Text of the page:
The Golden Verses of Pythagoras, by Fabre d'Olivet, , at sacred-texts.com
Pythagoras considered man under three principal modifications, like the Universe; and this is why he gave to man the name of the microcosm or the small world. a Nothing was more common among the ancient nations than to compare the Universe to a grand man, and man, to a small Universe. b The Universe, considered as a grand and animated All, composed of intelligence, soul and body, was called Pan or Phanes. c d Man, or microcosm, was composed
in the same way but in an inverse manner, of body, soul, and intelligence; and each of these three parts was, in its turn, considered under three modifications, so that the ternary ruling in the whole ruled equally in the least of its subdivisions. Each ternary, from that which embraced Immensity, to that which constituted the weakest individual was, according to Pythagoras, included in an absolute or relative Unity, and formed thus, as I have already said, the Quaternary or Sacred Tetrad of the Pythagoreans. This Quaternary was universal or particular. Pythagoras was not, however, the inventor of this doctrine: it was spread from China to the depths of Scandinavia. a One finds it likewise expressed in the oracles of Zoroaster. b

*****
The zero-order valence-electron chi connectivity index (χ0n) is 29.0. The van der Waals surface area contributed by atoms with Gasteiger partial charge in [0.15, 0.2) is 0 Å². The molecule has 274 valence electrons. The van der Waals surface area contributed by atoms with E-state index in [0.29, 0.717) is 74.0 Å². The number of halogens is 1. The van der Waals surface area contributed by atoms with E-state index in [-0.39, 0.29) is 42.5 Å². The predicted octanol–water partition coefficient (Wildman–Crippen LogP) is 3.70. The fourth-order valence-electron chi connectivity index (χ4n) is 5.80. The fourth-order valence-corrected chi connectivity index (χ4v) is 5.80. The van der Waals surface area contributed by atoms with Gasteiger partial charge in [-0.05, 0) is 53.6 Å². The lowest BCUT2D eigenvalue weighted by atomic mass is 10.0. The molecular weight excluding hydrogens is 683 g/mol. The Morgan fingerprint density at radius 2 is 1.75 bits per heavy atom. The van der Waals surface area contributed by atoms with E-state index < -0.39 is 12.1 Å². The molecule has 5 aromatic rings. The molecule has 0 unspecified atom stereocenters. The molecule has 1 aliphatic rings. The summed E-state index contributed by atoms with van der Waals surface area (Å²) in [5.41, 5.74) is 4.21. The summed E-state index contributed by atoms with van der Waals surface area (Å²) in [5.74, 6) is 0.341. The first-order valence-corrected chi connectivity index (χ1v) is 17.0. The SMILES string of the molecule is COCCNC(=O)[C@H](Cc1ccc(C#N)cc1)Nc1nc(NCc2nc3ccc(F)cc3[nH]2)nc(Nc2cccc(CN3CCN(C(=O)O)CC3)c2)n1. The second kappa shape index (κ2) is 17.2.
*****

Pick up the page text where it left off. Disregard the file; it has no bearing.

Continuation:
Thus, according to this doctrine, Man, considered as a relative unity contained in the absolute Unity of the Grand All, presents himself as the universal ternary, under three principal modifications, of body, soul, and spirit or intelligence. The soul, considered as the seat of the passions, is presented in its turn, under the three faculties of the rational, irascible or appetent soul. Now, in the opinion of Pythagoras, the vice of the appetent faculty of the soul is intemperance or avarice; that of the irascible faculty is cowardice; and that of the rational faculty is folly. The vice which reaches these three faculties is injustice. In order to avoid these vices, the philosopher commends four principal virtues to his disciples: temperance for the appetent faculty, courage for the irascible faculty, prudence for the rational faculty, and for these three faculties together,
justice, which he regards as the most perfect virtue of the soul. a I say the soul, because the body and the intelligence, being equally developed by means of three faculties instinctive or spiritual, as well as the soul, were susceptible of the vices and the virtues which were peculiar to them.
161:a Vitâ Pythag.; Photius, Bibl. Cod., 259.
161:b Kircher, dip., t. i., p. 411; Edda Island Fabl.; Macrob., Saturn., l. i., c. 20.
161:c Plotin, Ennead., iii., l. 2; Euseb., Præp. Evan., l. iii., c. 9; Macrob., Somn. Schip., l. ii., c. 12; Marc. Aurell., l. iv., c. 34.
161:d Pan, in Greek πᾶν, signifies the All, and Phanes is derived from the Phnician word אנש (ânesh), man, preceded by the emphatic article פ (ph). It must be observed that these two names spring from the same root אן (ân), which, figuratively, expresses the sphere of activity, and literally, the limitation of the being, its body, its capacity. Hence אני (âni), me, and אניה (aniha), a vessel.
162:a Mém. concern. les Chinois, t. ii., p. 174 et suiv.; Edda Island; Beau-sobre, Hist. du Manich., t. ii., p. 784; Bhme, De la triple Vie de lHomme, c. ix., § 35 et suiv.
162:b Πάντι εν Κόσμῳ τριὰς·ῆς Μονὰς ἄρχει.
163:a Hiérocl., Aurea Carmin., v. 14.